As I have said, this needs to change. Lack of cure is no excuse for lack of care. People like Karina need the compassion of those who are willing to take the trouble to understand, even if they cannot fix her body or keep her from death. And, for this to happen, the idea that ME is a psychosomatic illness needs to be finally put to rest.
I’ll be honest and say that I don’t know how to achieve such change. Karina’s parents have been banging their heads against a wall for longer than I would have thought possible. It’s like something out of the film Changeling. So I think change can only come through more public awareness and more biomedical research. Indeed, in the light of our recent elections, it seems to me that this is the kind of thing that the European Community should really be about. Karina and Sophia were divided only by nationality. We need shared understanding. We need governments and medical experts who will work together. We need a shared commitment to change.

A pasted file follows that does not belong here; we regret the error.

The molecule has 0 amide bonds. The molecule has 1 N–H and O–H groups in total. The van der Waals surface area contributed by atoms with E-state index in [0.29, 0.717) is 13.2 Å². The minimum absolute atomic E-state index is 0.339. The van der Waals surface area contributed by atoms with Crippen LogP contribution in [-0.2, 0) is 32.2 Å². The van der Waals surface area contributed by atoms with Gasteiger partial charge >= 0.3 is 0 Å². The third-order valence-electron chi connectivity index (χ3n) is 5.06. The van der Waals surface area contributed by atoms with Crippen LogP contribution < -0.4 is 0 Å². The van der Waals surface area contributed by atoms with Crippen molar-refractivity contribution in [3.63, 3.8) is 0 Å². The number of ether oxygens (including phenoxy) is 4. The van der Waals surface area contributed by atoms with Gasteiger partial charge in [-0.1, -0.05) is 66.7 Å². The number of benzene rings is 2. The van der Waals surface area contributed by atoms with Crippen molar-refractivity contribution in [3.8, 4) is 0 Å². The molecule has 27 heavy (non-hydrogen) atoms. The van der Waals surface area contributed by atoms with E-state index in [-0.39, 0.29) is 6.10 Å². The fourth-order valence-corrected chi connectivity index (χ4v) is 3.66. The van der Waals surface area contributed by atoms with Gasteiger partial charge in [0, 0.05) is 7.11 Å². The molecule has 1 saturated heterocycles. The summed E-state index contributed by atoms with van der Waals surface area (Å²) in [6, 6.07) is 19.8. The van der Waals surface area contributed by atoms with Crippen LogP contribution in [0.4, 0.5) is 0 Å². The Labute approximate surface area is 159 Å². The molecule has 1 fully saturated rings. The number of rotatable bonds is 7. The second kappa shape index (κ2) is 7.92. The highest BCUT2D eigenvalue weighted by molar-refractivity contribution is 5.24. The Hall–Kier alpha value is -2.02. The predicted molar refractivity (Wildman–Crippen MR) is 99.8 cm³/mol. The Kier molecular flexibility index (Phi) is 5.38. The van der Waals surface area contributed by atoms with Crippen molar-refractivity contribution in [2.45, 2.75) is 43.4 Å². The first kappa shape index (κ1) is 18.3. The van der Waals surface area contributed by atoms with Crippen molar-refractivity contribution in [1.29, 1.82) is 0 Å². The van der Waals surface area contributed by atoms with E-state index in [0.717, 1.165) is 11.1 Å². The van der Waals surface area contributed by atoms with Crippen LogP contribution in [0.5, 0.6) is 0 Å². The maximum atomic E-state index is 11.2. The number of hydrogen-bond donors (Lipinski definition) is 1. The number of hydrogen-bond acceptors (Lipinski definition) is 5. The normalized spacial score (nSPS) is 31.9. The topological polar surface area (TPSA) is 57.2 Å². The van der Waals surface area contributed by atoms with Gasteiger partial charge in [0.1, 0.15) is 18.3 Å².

Meanwhile, here in the UK, the current NICE guidelines for the management of ME/CFS are far from perfect, but one thing they do point to is the desperate need for more research. Campaigning has never been my strong point. I don’t have Stephen’s charisma. But I do know that there are people with ME who need exactly the same kind of compassion and support as was shown to him. So please share our story. Please remember those who spend their lives in darkness. And please offer help where you can.
More on Karina’s story: http://justiceforkarina.webs.com/
A charity that funds biomedical research into ME in the UK: http://www.meresearch.org.uk/